Years of ranching have disturbed the vegetation, resulting in a mixture of exotic vegetation and native plants. Ranch RoadPoison oak and stinging nettles are extensive, but there's also lots of attractive twinberry and edible blackberries and thimbleberries. Eucalyptus and alder are the dominant tree. Spring wildflowers lean toward the weedy side, with plenty of thistles and unglamorous blooms such as salisfy, birdsfoot lotus, and bellardia.
     At the trailhead, the information signboard recaps the history of the park, and indicates the route to the barn, a wide fire road through the valley. Practically flat, the trail (called Ranch Road on the map) spends most of its time running along Mills Creek. Once through a small meadow, the slope on the right side of the trail becomes a tangle of plants, including blackberries, poison oak, ceanothus, stinging nettles, and twinberry. ViewIn spring, you might see beeplant and yellow lupine. On the left side of the trail fennel, cow parsnip, and coyote brush give way to red alders and willows lining the creek, and past that, rolling hills of grassland and chaparral. Sporadic groves of large eucalyptus trees tower above the trail. On breezy days they creak in the wind like a bunch of haunted house soundtracks. Poison oak is one of the dominate understory plants, climbing up trunks of the trees and holding court in large clumps along the creek. Several bridges cross over Mills Creek as the trail meanders through this riparian corridor. Under the shade of the eucalyptus trees, look for nightshade, creambush, and currant. At 0.90 mile a picnic bench sits near a portable toilet. The old barn
        At a bend in the trail a road breaks off to the northeast, at 0.98 mile. Stay to the left. A sign on the spur road warns of a firing range ahead. It's every hiker's dream, right, to stroll to the accompaniment of the stimulating sound of gunfire! According to the map at the trailhead, the firing range is open to law enforcement officers only, which is a bit of a conciliation, somehow. The range was quiet when I was there, but if you are disturbed by the presence of guns and gunfire, you may want to head back to your car if the range is open on the day of your visit. Keep to the left on a path as the road continues straight to the employee residence, cross the bridge, and the barn comes into view on the left at 1.07 miles. A "wide" stretch of path which continues east past the barn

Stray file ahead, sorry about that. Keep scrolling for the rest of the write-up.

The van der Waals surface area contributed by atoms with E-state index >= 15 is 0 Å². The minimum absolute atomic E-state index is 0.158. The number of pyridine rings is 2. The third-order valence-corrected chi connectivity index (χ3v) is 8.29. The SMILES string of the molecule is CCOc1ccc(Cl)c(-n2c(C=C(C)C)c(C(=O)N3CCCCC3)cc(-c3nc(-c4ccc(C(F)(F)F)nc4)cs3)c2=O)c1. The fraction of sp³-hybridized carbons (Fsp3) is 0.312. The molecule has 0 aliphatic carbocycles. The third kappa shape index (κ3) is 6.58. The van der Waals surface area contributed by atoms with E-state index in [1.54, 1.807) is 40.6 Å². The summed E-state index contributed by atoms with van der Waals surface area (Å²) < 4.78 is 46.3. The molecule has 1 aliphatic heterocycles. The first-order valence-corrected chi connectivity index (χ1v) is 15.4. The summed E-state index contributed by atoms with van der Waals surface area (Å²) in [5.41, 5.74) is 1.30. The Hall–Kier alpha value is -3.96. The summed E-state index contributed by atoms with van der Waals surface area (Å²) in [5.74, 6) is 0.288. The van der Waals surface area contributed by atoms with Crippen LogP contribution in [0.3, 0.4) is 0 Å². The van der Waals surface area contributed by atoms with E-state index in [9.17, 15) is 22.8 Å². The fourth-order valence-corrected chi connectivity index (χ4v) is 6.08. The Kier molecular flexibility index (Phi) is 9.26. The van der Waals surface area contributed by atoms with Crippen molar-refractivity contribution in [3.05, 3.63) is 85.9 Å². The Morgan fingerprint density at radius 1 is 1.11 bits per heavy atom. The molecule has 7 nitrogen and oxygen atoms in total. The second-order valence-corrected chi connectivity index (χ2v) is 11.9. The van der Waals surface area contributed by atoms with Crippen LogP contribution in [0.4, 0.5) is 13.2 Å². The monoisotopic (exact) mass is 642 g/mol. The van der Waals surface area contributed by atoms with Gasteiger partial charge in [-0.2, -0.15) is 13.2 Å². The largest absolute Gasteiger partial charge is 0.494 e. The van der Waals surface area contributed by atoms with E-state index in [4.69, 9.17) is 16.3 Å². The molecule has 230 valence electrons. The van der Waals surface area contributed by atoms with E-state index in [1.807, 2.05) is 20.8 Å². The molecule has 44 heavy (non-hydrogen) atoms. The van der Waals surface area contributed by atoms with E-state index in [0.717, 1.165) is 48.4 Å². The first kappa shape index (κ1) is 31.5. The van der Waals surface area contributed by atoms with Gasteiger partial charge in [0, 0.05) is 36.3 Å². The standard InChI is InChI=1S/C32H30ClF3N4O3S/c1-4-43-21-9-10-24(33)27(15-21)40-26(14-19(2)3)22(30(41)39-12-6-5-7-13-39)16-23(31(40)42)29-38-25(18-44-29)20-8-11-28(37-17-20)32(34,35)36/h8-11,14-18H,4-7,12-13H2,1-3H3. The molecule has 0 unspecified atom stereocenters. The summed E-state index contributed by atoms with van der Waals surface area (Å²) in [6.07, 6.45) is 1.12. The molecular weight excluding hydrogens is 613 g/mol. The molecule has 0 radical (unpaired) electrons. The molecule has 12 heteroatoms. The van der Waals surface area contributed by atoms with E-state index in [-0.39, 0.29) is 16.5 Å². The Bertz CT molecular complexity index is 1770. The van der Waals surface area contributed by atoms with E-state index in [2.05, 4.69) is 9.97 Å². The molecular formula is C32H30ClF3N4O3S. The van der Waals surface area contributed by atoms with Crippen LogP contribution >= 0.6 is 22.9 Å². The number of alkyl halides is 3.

The trail, such as it is, continues to the right just past the bridge (there's no sign). Near the barn there is an information signboard with a map of the grounds in their glory days. You can walk close to the barn, but you can't go inside (if you've ever been inside an old barn, you may be glad to stay outside). I love the stone work around here, including the wall behind the barn. It's a nice, quiet, cool place for lunch (there's a picnic table). When you've had your fill of the barn, retrace your steps to the parking area. (Adventurous souls can continue hiking on the path along Mills Creek, where it curves right just past the final bridge. When I gave it a try, the path was choked with stinging nettles, tall grass, and blackberry brambles. This is not a good trail for anyone phobic of snakes. If you visit and the trail has recently been brushed, you can hike uphill as far as the water tanks, another 3/4 of a mile or so. Past that the trail is currently unmaintained.)

Total distance:  2.14 miles
Last hiked:  Tuesday, May 15, 2001